Pet Import Regulations (all countries): microchip, proof of rabies vaccination (minimum 30 days in advance), blood tests (dogs), import permit, 14 days of quarantine (dogs)
Home Country: Australia
Pet Regulations (all countries): microchip, rabies vaccination, rabies titer test (FAVN) 180 days before import, import permit, blood tests, parasite treatments, health certificate. Pets can be imported directly from approved countries otherwise pets must be moved to an approved country about 6 weeks before import.
No matter what country you are bringing your rescue home to, we would urge you to research current and detailed pet import regulations by clicking here.
You must be able to allot the time involved to meet your home country requirements for pet import. If you cannot do that, then you need to make arrangements for their care and veterinary visits until either you can come back to get them or fly them as unaccompanied air cargo to you. This will take coordination with veterinarians and someone to check your dog or cat in at your airline’s cargo facility.
Is your airline pet friendly?
Another consideration are the airline pet policies you are using to return home. Many airlines do not accept pets for transport such as Ryan Air, Jet Airways and AirAsia. Many other airlines will only transport pets as air cargo through the services of an agent like British Airways and SAS. If your ticket is booked on an airline that does not accept pets, then your pet will need to fly as unaccompanied air cargo which is more expensive than it would be if you fly with your rescue.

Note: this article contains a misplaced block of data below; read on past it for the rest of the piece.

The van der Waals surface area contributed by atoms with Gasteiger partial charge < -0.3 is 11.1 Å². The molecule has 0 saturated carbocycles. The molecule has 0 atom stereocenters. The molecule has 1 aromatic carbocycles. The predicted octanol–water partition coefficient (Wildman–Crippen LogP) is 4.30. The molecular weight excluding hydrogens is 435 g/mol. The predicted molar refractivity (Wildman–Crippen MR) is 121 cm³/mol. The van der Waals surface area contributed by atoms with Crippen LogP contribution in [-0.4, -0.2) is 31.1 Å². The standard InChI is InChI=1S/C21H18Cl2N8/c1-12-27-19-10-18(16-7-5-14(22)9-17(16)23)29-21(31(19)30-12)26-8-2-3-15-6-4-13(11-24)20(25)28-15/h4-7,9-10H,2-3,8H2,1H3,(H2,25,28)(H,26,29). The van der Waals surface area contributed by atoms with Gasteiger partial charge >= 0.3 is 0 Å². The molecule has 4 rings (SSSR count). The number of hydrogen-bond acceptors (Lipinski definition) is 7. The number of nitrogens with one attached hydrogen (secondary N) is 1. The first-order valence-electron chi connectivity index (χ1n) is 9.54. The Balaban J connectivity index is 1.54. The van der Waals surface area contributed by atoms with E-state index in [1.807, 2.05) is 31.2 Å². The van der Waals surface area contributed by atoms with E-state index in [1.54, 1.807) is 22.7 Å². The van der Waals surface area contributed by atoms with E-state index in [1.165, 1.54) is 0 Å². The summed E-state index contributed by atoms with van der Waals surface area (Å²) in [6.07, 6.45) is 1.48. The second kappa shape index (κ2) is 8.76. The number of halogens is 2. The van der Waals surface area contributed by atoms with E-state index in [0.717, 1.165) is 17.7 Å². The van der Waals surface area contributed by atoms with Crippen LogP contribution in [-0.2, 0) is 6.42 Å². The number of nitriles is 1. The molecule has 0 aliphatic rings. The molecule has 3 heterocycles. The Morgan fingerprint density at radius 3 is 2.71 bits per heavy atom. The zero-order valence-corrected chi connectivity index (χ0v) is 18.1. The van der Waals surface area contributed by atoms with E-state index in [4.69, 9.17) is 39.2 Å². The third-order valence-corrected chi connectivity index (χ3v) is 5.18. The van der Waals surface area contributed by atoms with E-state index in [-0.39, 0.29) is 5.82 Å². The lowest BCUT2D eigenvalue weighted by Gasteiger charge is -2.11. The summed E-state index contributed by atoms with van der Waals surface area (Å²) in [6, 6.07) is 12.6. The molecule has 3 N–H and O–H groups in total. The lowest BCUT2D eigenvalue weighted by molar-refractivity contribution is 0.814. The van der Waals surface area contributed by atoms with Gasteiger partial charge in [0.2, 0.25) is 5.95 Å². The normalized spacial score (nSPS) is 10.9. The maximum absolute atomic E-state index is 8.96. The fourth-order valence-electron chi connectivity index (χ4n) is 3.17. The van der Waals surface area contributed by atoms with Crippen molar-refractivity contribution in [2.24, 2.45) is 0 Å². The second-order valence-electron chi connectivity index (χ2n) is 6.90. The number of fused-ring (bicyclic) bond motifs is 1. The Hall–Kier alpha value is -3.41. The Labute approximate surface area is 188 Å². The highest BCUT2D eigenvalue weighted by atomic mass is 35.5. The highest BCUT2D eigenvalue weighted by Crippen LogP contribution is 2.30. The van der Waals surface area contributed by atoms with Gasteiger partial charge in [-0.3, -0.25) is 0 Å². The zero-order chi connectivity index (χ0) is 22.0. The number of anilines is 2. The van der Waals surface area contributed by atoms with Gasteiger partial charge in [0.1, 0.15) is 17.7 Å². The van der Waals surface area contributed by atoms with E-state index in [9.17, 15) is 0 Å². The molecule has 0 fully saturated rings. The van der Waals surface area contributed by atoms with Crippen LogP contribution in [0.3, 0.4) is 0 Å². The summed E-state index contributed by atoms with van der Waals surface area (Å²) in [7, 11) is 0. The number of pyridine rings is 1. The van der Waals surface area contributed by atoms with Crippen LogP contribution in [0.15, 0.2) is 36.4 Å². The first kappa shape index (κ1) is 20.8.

It all sounds daunting, right? Well, actually, it can be. Sometimes, as heat breaking as it is, it is better to try and find an abandoned animal care and adoption organization in the country you are visiting instead of bringing it home. There are rescue organizations in so many countries that may be able to help. Oftentimes pet stores, veterinarians, government agencies responsible for animal control or animal hospitals are aware of rescue organizations in the country you are visiting.
If you rescue a street dog or cat, can you provide for their needs when you get home?
Consider that older dogs that have lived on the street may have issues with confinement, anxiety, shyness and socialization. You should be prepared to deal with these issues. There will also be a huge cultural adaptation for a rescue pet. New environments can bring insecurity issues that will require close monitoring.
Rescuing a puppy or kitten may be easier in that they are still in the learning stage. They have not had as much time to bond with their environment and experience life challenges as an adult dog has. Changing their environment will not be as traumatic for them.
Before falling in love with an abandoned puppy or kitten, consider how difficult (or easy) it would be to rescue a street dog or cat and take it home with you. We would all agree that saving a life is worth every minute and every dollar spent. Dogs and cats (as well as all animals that can be domesticated) deserve a chance to live in a safe and loving environment, and there are a lot of volunteers and organizations who strive towards that goal. You are simply taking part in that effort.